Another great story/ journey type track with some fantastic music by the group, can be found on Side 2 in the piece, "House of the Joker", which encourages you to settle back as you journey through the 'Hairy Thighs of the Colossus of Rhodes".

      House Of The Joker (part)

      Before you judge Geof, and his often bizarre on-stage behaviour, before you judge Generator's music, before you judge your fellow man, the group invites you to "Take A Look" (at yourself), this being the last track on Side 2. An interesting track driven by Geof's insistent vocals demanding that we all take a bloody good look at ourselves.

      Side 3 (my favorite side of the album), features an 'Odyssey' - a
      14min 23 second track that entices you, thrills you and bliss's you as you go through the "Temple of Exotic Delights". This track features some lovely synth work interspersed with electronics, and percussion

      Side 4 could have been my favourite It commences with a piece that showcases
      Geof's impromptu, and very funny humour. "Feed You To The Sharks! What can I possibly say, except listen to it

      Feed Ya To The Sharks

      Finally, the last track on the fourth side of the album has a live piece that was often used in our shows. It does give an inkling not only to the 'mania that was Geof Krozier, but to the power playing that the Generator, who was known for electronic music, was capable of. (You) "Paid Your Money"(to see the show, now it's over, we're gonna have to pay you to go).

      That just about says it

      Paid Your Money

      This is a seriously different album. It really is unique, I feel comfortable in saying there is nothing like it before or after it was recorded. It is certainly not for everyone's ears and sensibilities! It would never have made the top 500 of any commercial chart, hell! the music on this album would probably would have caused a furor in some places, had the national tour gone ahead.

      So on this, the thirty-second anniversary of this wonderfully and seriously bizarre man's death, I thought it only right to do a retrospective of "Tranceformer" by Krozier and The Generator.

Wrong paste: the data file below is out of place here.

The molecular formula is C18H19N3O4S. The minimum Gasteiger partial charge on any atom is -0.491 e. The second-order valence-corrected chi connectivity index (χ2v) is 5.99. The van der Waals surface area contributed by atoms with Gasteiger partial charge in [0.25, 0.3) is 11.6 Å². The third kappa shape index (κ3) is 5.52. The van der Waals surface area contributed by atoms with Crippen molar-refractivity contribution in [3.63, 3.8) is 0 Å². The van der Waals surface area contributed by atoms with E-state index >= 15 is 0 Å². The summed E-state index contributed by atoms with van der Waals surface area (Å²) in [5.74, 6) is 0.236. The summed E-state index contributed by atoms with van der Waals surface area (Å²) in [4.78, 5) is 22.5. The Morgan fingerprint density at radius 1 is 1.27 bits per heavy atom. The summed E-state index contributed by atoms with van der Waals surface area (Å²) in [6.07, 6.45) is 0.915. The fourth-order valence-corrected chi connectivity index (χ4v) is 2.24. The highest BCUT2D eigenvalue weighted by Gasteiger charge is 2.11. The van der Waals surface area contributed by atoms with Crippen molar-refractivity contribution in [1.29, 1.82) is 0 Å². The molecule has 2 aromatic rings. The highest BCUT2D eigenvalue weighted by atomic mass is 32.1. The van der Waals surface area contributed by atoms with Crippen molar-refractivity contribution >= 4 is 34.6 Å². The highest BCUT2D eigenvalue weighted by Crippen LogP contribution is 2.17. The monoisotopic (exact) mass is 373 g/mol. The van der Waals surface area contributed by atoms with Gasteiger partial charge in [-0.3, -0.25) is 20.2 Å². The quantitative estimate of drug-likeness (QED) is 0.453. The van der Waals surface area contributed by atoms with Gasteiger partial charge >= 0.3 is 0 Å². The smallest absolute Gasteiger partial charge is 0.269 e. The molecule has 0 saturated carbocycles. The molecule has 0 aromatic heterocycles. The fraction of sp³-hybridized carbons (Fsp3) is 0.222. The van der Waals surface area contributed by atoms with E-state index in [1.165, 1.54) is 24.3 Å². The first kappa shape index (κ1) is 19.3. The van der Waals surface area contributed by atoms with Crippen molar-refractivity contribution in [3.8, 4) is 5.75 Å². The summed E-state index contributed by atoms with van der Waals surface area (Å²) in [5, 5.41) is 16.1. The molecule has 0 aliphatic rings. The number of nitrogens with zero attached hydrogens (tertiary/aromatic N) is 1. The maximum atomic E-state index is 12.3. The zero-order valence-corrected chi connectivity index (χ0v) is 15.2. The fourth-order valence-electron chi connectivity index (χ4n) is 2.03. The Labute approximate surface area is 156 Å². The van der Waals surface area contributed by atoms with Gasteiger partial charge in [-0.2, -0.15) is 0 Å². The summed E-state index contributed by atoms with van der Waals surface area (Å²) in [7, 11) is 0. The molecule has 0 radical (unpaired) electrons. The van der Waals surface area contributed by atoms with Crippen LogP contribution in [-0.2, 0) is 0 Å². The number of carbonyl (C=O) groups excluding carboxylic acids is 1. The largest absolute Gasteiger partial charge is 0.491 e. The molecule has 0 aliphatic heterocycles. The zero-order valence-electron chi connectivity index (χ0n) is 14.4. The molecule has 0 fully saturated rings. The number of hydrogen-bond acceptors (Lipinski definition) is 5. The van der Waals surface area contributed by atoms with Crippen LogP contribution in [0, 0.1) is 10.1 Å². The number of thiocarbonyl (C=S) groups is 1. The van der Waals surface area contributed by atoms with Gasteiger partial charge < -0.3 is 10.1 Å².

Should you be interested in reading about his life (mainly on the stage, in Paris, New York and Melbourne, then click on Geof's image below to be taken to Geof Krozier - A Majik Story ".

      Incidentally, I have provided two video links to a Krozier and The Generator, but if you want more, then you need to click on Geof as well.

      In a last minute development, Warner Music (Australia) confirmed on this night, the night of the anniversary of Geof's passing, in fact as this review was being written, that they are licensing one of the tracks from this album ("House Of The Sun") for a forthcoming compilation to be called, “Amorphous Androgynous ‘A Monstroz Psychedelic Bubble- the Wizards Of Oz’”
      A fitting conclusion to this review!

      VIDEOS - There are a few videos of Geof on Youtube, the first was produced to promote the album "Tranceformer", and then this shorter one, but the others can be found at the end of the article referred to above.

      Tranceformer promo clip featuring Geof

      Previous Cream of The Crate Albums

      #1 – Howling Wolf: Real Folk Blues

      #2 – Otis Redding: Otis Blue/ Otis Redding Sings Soul

      #3 – Dr John The Night Tripper: Gris Gris

      #4 – Spectrum: ROYGBIV

      #5 – Son House: The Real Delta Blues

      #6 – Cruisin ‘61

      #7 – Live At The Station Hotel

      #8 – Crosby, Stills Nash & Young: Déjà Vu

      #9 – Moon Mullican: Rock it to the Moon

      #10 – Billy Thorpe: Time Traveller

      #11 – Bobby and Laurie: Cum Sum Ambulant (Hitch Hiker)

      #12 – Jimi Hendrix: Electric Ladyland

      #13 – The Beatles: The Beatles Collection

      #14 – Johnny O’Keefe: 20th Anniversary Album

      #15 – Jimmy Cliff (and others): The harder They Come (The Soundtrack from the movie by the same name)

      #16 – Frank Zappa: Roxy and Elsewhere

      #17 – Junior Walker & The All Stars: Roadrunner

      #18 - The Moonglows, Flamingos & The Orioles: Jump

      #19 - King Federal - Rockabillys: Various Artists

      #20 - Max Merritt and The Meteors: Max Merritt & The Meteors

      #21 - Planet Gong: Camembert Electrique

      # 22 - Earth, Wind & Fire: Head To The Sky

      #23 - Ellen McIlwaine: We The People

      #24 - The Easybeats: Absolute Anthology

      #25 - Rainbow Generator: Dance Of The Spheres

      #26 - Martha and the Vandellas: Greatest Hits

      #27 - Buddy Holly: A Rock and Roll Collection

      #28 - The Who: Quadrophenia

      #29 - Elvis: The legend (1954 - 1961)

      #30 - Col Joye: Let's Rock With

      #31 - The Yardbirds: For Your Love
      #32 - Eddy Cochran: The Singles Album